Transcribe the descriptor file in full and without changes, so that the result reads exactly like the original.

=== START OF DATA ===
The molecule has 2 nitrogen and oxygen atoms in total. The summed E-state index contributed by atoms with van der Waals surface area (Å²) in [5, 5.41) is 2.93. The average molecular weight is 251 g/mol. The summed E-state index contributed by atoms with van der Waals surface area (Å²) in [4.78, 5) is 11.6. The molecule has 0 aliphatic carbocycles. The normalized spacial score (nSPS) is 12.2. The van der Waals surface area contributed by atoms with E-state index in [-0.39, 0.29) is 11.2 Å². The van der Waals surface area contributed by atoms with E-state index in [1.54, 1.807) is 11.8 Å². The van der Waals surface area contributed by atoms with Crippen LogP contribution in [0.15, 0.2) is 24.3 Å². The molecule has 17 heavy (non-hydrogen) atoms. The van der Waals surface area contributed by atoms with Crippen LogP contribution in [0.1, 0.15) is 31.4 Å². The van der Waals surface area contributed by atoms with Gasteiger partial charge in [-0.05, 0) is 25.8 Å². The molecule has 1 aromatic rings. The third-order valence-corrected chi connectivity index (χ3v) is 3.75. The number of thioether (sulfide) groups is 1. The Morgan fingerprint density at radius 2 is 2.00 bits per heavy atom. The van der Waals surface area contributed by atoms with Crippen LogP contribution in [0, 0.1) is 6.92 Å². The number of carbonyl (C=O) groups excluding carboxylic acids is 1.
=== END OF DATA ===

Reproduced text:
The molecule has 2 nitrogen and oxygen atoms in total. The summed E-state index contributed by atoms with van der Waals surface area (Å²) in [5, 5.41) is 2.93. The average molecular weight is 251 g/mol. The summed E-state index contributed by atoms with van der Waals surface area (Å²) in [4.78, 5) is 11.6. The molecule has 0 aliphatic carbocycles. The normalized spacial score (nSPS) is 12.2. The van der Waals surface area contributed by atoms with E-state index in [-0.39, 0.29) is 11.2 Å². The van der Waals surface area contributed by atoms with E-state index in [1.54, 1.807) is 11.8 Å². The van der Waals surface area contributed by atoms with Crippen LogP contribution in [0.15, 0.2) is 24.3 Å². The molecule has 17 heavy (non-hydrogen) atoms. The van der Waals surface area contributed by atoms with Crippen LogP contribution in [0.1, 0.15) is 31.4 Å². The van der Waals surface area contributed by atoms with Gasteiger partial charge in [-0.05, 0) is 25.8 Å². The molecule has 1 aromatic rings. The third-order valence-corrected chi connectivity index (χ3v) is 3.75. The number of thioether (sulfide) groups is 1. The Morgan fingerprint density at radius 2 is 2.00 bits per heavy atom. The van der Waals surface area contributed by atoms with Crippen LogP contribution in [0, 0.1) is 6.92 Å². The number of carbonyl (C=O) groups excluding carboxylic acids is 1.